Sarojini Naidu was born on February 13, 1879, to Aghornath Chattopadhyaya and Varada Sundari in the city of Hyderabad, India. She began studying at the King's College of England in 1895. Her childhood love for poetry resulted in the publication of collections of poems including The Golden Threshold (1905), The Birds of Time (1912), and The Broken Wing (1917), written in English but with an Indian ethos.
Her poetry earned her the name of "India's Nightingale." A strong believer in the philosophy of Brahmo Samaj, Sarojini took the bold step of getting married to Govindarajulu Naidu outside her caste at the age of 19 per the Brahmo Marriage Act (1872). A powerful orator, she gave speeches on themes like the emancipation of women, youth welfare, and nationalism.
Sarojini Naidu plunged into the nationalist movement in 1903 and came into contact with leaders who were fighting for an India free of British colonial rule. Mohandas K. Gandhi and Gopal Krishna Gokhale (1866–1915) influenced her political career.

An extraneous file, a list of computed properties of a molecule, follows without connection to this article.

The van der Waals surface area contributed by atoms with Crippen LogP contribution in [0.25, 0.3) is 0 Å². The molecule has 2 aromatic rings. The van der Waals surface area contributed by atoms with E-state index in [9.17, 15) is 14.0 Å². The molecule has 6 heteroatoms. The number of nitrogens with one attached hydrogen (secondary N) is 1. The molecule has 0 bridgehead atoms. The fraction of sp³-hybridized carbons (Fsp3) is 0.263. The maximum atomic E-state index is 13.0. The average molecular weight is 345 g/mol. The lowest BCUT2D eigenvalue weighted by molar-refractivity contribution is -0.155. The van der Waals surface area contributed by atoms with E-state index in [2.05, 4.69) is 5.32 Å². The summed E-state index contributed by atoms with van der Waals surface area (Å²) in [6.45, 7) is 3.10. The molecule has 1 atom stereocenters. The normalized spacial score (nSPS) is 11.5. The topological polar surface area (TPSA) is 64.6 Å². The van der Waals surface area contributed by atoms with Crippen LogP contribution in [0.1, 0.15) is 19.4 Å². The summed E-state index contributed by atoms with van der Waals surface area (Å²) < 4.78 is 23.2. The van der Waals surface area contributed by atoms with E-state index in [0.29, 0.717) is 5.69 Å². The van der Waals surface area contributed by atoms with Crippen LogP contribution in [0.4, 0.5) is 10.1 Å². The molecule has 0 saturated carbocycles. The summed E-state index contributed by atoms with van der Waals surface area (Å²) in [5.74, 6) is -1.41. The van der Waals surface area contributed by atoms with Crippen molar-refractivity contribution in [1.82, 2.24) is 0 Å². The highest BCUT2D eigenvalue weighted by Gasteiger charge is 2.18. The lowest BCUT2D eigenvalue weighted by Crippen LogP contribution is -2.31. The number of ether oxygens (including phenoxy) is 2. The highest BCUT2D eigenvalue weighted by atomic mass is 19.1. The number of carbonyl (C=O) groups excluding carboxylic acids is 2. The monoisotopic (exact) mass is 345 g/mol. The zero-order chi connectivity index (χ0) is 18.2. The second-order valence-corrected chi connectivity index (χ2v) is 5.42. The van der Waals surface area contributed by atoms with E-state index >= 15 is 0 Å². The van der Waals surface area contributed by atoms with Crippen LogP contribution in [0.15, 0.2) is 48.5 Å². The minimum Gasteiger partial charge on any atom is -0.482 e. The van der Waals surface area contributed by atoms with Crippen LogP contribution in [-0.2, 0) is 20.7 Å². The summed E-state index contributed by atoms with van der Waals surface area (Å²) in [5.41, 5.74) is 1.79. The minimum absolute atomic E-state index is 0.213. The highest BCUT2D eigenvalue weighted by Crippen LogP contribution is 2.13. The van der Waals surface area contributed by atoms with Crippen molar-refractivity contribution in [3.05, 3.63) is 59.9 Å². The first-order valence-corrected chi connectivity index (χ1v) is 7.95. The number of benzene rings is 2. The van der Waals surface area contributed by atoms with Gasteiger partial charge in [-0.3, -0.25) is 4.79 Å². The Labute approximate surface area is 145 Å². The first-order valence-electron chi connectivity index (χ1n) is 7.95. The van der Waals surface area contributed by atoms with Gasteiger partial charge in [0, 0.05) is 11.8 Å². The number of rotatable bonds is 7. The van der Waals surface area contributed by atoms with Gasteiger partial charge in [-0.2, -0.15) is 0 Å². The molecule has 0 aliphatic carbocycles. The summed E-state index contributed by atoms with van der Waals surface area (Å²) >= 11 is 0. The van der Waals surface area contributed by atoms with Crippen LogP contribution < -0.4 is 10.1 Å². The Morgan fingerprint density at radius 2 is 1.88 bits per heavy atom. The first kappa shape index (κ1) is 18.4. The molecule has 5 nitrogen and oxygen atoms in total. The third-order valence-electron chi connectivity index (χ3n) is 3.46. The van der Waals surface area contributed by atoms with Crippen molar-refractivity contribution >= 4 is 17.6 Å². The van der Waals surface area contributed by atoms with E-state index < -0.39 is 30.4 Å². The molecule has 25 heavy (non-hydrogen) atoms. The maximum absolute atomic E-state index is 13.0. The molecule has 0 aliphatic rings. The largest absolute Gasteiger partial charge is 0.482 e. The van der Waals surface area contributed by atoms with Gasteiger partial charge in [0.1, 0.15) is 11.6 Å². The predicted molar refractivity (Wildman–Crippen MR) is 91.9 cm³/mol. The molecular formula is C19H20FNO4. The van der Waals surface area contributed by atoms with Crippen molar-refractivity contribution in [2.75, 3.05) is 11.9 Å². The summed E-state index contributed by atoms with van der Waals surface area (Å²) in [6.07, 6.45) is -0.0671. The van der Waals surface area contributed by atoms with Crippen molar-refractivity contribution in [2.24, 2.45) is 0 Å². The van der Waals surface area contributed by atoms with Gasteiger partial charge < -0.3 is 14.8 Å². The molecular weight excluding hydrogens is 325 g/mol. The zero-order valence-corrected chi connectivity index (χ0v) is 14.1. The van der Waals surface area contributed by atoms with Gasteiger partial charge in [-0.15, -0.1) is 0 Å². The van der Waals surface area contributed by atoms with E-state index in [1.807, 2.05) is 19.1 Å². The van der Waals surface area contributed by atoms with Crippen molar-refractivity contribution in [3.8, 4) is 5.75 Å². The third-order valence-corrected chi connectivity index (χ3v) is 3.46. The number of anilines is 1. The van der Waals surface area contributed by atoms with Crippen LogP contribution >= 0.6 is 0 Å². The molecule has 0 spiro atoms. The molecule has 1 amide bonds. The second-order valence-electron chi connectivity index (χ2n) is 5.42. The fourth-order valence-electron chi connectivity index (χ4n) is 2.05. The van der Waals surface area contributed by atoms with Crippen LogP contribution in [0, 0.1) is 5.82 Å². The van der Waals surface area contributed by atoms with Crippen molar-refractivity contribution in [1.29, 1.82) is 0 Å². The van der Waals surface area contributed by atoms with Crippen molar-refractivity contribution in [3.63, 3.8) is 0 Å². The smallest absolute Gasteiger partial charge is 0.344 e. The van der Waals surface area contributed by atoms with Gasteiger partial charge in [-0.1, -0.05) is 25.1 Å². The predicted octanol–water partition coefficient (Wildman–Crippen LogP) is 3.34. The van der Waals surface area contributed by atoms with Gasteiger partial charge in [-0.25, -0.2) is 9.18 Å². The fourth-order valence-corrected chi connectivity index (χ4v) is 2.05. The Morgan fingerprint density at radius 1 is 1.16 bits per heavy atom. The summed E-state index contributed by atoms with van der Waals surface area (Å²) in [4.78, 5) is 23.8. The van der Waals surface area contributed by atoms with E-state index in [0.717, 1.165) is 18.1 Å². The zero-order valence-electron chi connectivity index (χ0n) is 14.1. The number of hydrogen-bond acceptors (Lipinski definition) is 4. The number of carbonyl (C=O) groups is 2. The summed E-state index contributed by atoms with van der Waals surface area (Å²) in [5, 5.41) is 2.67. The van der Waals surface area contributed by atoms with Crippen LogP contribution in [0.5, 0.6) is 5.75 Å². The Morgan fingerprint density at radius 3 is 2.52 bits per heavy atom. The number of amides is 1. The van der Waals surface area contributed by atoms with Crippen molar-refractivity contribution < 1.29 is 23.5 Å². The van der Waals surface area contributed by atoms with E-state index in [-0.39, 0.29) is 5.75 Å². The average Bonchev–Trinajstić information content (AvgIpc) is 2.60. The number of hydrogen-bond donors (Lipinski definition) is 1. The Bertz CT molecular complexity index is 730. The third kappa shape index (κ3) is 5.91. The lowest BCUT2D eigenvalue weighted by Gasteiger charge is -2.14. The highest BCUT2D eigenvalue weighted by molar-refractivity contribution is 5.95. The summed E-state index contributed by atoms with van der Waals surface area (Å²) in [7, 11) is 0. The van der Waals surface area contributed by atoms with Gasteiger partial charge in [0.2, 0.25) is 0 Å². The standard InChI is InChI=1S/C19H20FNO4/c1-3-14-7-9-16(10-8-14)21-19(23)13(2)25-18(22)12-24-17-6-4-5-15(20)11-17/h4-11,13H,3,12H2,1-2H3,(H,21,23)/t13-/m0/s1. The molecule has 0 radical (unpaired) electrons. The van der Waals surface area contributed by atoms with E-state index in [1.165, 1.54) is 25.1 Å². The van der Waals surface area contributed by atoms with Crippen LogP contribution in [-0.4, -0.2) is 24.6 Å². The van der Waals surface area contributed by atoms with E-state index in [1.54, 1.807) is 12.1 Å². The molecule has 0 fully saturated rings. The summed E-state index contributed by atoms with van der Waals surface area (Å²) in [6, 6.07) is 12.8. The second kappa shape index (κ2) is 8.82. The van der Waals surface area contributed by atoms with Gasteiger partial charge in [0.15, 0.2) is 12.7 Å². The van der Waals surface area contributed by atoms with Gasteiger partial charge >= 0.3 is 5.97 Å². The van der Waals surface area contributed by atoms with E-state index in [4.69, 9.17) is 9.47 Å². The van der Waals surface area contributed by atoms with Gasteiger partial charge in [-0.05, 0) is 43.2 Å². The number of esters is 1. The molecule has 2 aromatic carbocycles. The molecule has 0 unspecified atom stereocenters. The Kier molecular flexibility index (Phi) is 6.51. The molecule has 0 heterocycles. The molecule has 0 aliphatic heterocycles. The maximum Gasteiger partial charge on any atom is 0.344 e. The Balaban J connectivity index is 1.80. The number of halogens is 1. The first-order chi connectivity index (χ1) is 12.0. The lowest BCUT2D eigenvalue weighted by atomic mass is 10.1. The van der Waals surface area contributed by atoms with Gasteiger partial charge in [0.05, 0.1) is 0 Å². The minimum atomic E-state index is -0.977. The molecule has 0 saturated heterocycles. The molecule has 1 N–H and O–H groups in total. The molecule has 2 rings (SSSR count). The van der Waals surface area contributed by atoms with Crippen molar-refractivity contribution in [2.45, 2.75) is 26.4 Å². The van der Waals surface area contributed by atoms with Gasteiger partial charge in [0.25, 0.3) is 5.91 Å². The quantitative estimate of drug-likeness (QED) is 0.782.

At the behest of Gokhale she devoted herself to the cause of Indian nationalism. Naidu met Gandhi in 1914 and became his disciple. During her tour to Great Britain with Gandhi, she criticized colonial rule openly among the British intelligentsia.
Naidu and Gandhi opposed the British government's Rowlatt Act, enacted in March 1919 to counter Indian protests. She also supported the Indian Home Rule League. Naidu also worked for Hindu-Muslim unity. She became influential in the Indian National Congress (INC) and was elected its delegate to the East African Indian Congress in January 1924.
She was elected president of the INC in the Kanpur session of 1925 and was the first woman to become its president. She went to the United States in October 1928 as an emissary of Gandhi, preaching his doctrine of nonviolence. Naidu joined the second civil disobedience movement that had begun in March 1930.
She was arrested and released in January of the next year. She went to London along with Gandhi to participate in the Round Table Conference. During the Quit India movement of August 1942 she was imprisoned for 21 months.
After India's independence on August 15, 1947, Naidu was appointed the governor of Uttar Pradesh. She died on March 2, 1949.